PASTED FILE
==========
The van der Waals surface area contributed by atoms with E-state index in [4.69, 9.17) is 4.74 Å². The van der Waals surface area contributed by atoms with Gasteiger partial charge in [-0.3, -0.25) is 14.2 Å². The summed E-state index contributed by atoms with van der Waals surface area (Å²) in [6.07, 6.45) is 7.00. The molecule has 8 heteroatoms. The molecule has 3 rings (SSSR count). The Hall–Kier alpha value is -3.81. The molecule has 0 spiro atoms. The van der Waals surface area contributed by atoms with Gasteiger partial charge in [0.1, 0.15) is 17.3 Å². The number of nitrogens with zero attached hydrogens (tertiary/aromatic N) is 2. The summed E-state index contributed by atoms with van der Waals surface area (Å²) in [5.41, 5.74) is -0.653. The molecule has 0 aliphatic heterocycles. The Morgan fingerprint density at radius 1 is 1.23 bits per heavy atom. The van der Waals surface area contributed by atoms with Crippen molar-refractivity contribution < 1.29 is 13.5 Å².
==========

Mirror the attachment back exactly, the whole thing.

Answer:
The van der Waals surface area contributed by atoms with E-state index in [4.69, 9.17) is 4.74 Å². The van der Waals surface area contributed by atoms with Gasteiger partial charge in [-0.3, -0.25) is 14.2 Å². The summed E-state index contributed by atoms with van der Waals surface area (Å²) in [6.07, 6.45) is 7.00. The molecule has 8 heteroatoms. The molecule has 3 rings (SSSR count). The Hall–Kier alpha value is -3.81. The molecule has 0 spiro atoms. The van der Waals surface area contributed by atoms with Gasteiger partial charge in [0.1, 0.15) is 17.3 Å². The number of nitrogens with zero attached hydrogens (tertiary/aromatic N) is 2. The summed E-state index contributed by atoms with van der Waals surface area (Å²) in [5.41, 5.74) is -0.653. The molecule has 0 aliphatic heterocycles. The Morgan fingerprint density at radius 1 is 1.23 bits per heavy atom. The van der Waals surface area contributed by atoms with Crippen molar-refractivity contribution < 1.29 is 13.5 Å².